Studies have demonstrated that exposure to physical and psychological abuse in childhood is associated with cardiovascular risk factors in adulthood, such as high blood pressure, high cholesterol and type 2 diabetes. A new study shows for the first time that well-organized households protect children who have experienced abuse from developing some precursors to heart disease. Findings were published in the Journal of American Heart Association.
“Our results provide a glimmer of hope that nurturing and predictable home environments may attenuate the harmful health impacts of childhood abuse,” said study co-author Nia Heard-Garris, MD, MSc, a pediatrician at Ann & Robert H. Lurie Children’s Hospital of Chicago and Assistant Professor of Pediatrics at Northwestern University Feinberg School of Medicine.
The study found that among Black men and white women with a history of childhood abuse, increased risks of high cholesterol were diminished if they grew up in well-organized households.
“It is encouraging to observe that well-managed households, where family members are involved in children’s lives, help build resilience in kids who have suffered abuse, not only on the emotional and cognitive levels but physically as well,” said Dr. Heard-Garris. “Our findings also suggest that racial disparities that are usually seen in cardiac disease may play a lesser role when children are raised in homes that offer a stable environment, as opposed to chaotic and overly permissive settings.”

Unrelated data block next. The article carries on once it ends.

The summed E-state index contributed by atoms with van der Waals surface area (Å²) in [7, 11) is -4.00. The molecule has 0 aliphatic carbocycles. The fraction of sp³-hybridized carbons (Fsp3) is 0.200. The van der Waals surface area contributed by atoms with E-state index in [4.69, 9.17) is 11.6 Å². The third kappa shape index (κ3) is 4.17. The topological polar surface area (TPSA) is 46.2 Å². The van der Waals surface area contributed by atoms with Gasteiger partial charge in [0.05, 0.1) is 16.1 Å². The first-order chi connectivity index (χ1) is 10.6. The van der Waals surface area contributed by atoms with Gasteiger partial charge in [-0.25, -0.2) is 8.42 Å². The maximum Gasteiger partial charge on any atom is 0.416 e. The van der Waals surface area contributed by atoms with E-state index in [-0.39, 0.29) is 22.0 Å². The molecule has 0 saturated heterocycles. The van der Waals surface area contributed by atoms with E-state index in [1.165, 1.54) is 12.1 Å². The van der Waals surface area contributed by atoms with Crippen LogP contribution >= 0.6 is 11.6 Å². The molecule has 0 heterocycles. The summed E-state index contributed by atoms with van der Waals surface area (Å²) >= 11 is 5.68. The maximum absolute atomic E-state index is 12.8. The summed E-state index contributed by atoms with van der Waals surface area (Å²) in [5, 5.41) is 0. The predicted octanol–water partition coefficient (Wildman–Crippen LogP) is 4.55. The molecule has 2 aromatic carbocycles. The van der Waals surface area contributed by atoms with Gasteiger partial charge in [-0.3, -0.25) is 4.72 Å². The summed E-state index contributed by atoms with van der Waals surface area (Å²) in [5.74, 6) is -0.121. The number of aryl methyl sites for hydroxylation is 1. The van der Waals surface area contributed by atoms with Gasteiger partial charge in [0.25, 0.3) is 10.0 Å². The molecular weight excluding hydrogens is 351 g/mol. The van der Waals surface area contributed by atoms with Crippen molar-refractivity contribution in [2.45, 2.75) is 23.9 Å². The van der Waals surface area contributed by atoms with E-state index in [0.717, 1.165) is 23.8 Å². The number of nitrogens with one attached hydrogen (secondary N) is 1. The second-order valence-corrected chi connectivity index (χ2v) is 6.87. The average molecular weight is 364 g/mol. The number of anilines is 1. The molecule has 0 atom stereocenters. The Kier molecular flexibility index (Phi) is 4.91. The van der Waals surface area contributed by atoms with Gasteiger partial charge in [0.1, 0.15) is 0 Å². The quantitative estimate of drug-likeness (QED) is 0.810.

Dr. Heard-Garris and colleagues used data from the ongoing Coronary Artery Risk Development in Young Adults (CARDIA) Study. In 1985, the CARDIA longitudinal cohort began following 5,115 African American and white adults to investigate the evolution of coronary heart disease during young adulthood. From 1985-1986, participants aged 18 to 30 years were recruited in four urban areas: Birmingham, Alabama; Chicago, Illinois; Minneapolis, Minnesota, and Oakland, California. As part of the study, childhood environments (i.e., exposure to abuse, nurturing, and well-organized households) were examined retrospectively during the assessment conducted 15 years after the baseline examination. Incidence of cardiovascular risk factors, such as obesity, type 2 diabetes, hypertension and hyperlipidemia outcomes, were examined prospectively from baseline.
“Insights from our study could inform early interventions designed to prevent heart disease after adverse childhood events,” said Dr. Heard-Garris.
Research at Ann & Robert H. Lurie Children’s Hospital of Chicago is conducted through Stanley Manne Children’s Research Institute. The Manne Research Institute is focused on improving child health, transforming pediatric medicine and ensuring healthier futures through the relentless pursuit of knowledge. Lurie Children’s is ranked as one of the nation’s top children’s hospitals by U.S. News & World Report. It is the pediatric training ground for Northwestern University Feinberg School of Medicine.
Journal of the American Heart Association